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Also referred to as the "Synagogue of the American Revolution," Congregation Mikveh Israel is Philadelphia's oldest, continuously operating Jewish congregation. It was founded in the 1740s by Spanish and Portuguese Jews. The congregation continues to worship according to the practices began by those Jews of Spanish and Portuguese origin (which is also known as Sephardic). The current temple was built in 1976 and it originally housed the National Museum of Jewish History, which moved to a new location just to the south. The congregation uses the extra space for exhibits and events.

  • Congregation Mikveh Israel, officially called Kahal Kadosh Mikveh Israel, is the oldest, continuously operating Jewish congregation in the city.
Records indicate that there was a Jewish presence beginning in 1682. However, it wasn't until the next century that a more established Jewish population emerged. The congregation has built five temples in all, including the current one. The first one was built in 1782. Before that the congregation met in private homes and rented spaces. The second temple, a white stone structure, was built in 1825. The third was constructed in 1860. This one was designed by the same architect, John McArthur, who would design City Hall. The fourth temple was built in 1909, and the current one in 1976.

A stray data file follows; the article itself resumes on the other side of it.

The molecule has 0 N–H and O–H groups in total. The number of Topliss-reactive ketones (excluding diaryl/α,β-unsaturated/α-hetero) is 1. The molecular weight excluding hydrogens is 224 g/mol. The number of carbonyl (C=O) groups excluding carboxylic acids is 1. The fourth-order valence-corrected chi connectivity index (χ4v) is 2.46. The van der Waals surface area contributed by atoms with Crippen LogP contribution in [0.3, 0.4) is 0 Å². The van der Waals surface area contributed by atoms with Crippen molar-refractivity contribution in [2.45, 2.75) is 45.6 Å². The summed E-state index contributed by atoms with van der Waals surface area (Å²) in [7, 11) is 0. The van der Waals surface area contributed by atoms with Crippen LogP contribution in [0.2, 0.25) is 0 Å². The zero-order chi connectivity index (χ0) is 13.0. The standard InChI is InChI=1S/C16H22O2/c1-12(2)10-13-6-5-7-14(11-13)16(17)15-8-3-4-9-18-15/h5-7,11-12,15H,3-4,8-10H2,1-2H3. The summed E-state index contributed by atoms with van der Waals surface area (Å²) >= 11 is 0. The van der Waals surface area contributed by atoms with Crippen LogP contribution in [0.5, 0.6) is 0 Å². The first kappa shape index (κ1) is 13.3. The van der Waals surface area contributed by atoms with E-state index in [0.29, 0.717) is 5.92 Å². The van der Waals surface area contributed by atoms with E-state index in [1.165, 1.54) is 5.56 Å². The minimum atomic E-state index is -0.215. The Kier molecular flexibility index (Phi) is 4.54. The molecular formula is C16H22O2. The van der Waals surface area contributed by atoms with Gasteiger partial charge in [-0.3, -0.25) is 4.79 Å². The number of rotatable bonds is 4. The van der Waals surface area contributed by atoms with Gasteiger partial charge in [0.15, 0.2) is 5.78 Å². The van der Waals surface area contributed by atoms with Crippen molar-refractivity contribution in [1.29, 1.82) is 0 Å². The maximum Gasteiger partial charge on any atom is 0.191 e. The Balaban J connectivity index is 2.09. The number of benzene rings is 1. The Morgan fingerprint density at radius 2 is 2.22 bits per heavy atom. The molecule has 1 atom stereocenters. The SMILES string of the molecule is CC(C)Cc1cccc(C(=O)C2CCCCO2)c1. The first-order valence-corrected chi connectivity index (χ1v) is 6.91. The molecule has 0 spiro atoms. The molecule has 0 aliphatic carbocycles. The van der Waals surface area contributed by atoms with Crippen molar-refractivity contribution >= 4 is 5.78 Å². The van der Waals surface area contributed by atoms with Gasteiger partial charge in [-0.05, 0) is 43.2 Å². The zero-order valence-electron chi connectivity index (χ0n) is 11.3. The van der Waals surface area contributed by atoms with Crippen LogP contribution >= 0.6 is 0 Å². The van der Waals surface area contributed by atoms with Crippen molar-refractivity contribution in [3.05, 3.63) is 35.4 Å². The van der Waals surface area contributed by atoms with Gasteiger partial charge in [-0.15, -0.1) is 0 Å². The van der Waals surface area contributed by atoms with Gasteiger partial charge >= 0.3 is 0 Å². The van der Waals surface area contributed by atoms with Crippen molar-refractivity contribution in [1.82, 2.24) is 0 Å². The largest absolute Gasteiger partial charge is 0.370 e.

The congregation earned its nickname during the American Revolution because its members were active in the cause. Some of its members participated in the rejection of the Stamp Act (the law the British imposed on the colonies to help pay for the French and Indian Wars) in 1765. Also, Jews from further east fled to Philadelphia to seek refuge from the British.  
"Our History." Congregation Mikveh Israel. Accessed February 25, 2017.